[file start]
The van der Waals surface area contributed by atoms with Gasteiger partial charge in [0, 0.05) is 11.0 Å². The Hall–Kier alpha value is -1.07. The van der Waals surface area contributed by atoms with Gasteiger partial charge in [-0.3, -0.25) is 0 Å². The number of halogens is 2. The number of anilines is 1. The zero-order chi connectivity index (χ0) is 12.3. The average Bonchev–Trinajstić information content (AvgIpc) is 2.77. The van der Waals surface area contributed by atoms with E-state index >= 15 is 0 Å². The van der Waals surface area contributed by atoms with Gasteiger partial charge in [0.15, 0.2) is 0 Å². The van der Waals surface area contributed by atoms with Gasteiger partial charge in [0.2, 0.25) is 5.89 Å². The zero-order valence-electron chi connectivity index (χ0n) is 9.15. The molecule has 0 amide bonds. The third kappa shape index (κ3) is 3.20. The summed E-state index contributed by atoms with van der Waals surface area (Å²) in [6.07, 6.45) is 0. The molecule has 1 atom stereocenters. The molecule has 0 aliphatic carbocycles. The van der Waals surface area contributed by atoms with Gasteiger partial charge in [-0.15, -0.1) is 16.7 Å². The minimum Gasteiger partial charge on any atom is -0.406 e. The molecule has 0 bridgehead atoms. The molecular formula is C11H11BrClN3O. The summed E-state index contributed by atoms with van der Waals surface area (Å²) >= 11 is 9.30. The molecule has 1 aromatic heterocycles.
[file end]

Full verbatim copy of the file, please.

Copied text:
The van der Waals surface area contributed by atoms with Gasteiger partial charge in [0, 0.05) is 11.0 Å². The Hall–Kier alpha value is -1.07. The van der Waals surface area contributed by atoms with Gasteiger partial charge in [-0.3, -0.25) is 0 Å². The number of halogens is 2. The number of anilines is 1. The zero-order chi connectivity index (χ0) is 12.3. The average Bonchev–Trinajstić information content (AvgIpc) is 2.77. The van der Waals surface area contributed by atoms with E-state index >= 15 is 0 Å². The van der Waals surface area contributed by atoms with Gasteiger partial charge in [0.15, 0.2) is 0 Å². The van der Waals surface area contributed by atoms with Gasteiger partial charge in [0.2, 0.25) is 5.89 Å². The zero-order valence-electron chi connectivity index (χ0n) is 9.15. The molecule has 0 amide bonds. The third kappa shape index (κ3) is 3.20. The summed E-state index contributed by atoms with van der Waals surface area (Å²) in [6.07, 6.45) is 0. The molecule has 1 atom stereocenters. The molecule has 0 aliphatic carbocycles. The van der Waals surface area contributed by atoms with Gasteiger partial charge in [-0.15, -0.1) is 16.7 Å². The minimum Gasteiger partial charge on any atom is -0.406 e. The molecule has 0 bridgehead atoms. The molecular formula is C11H11BrClN3O. The summed E-state index contributed by atoms with van der Waals surface area (Å²) >= 11 is 9.30. The molecule has 1 aromatic heterocycles.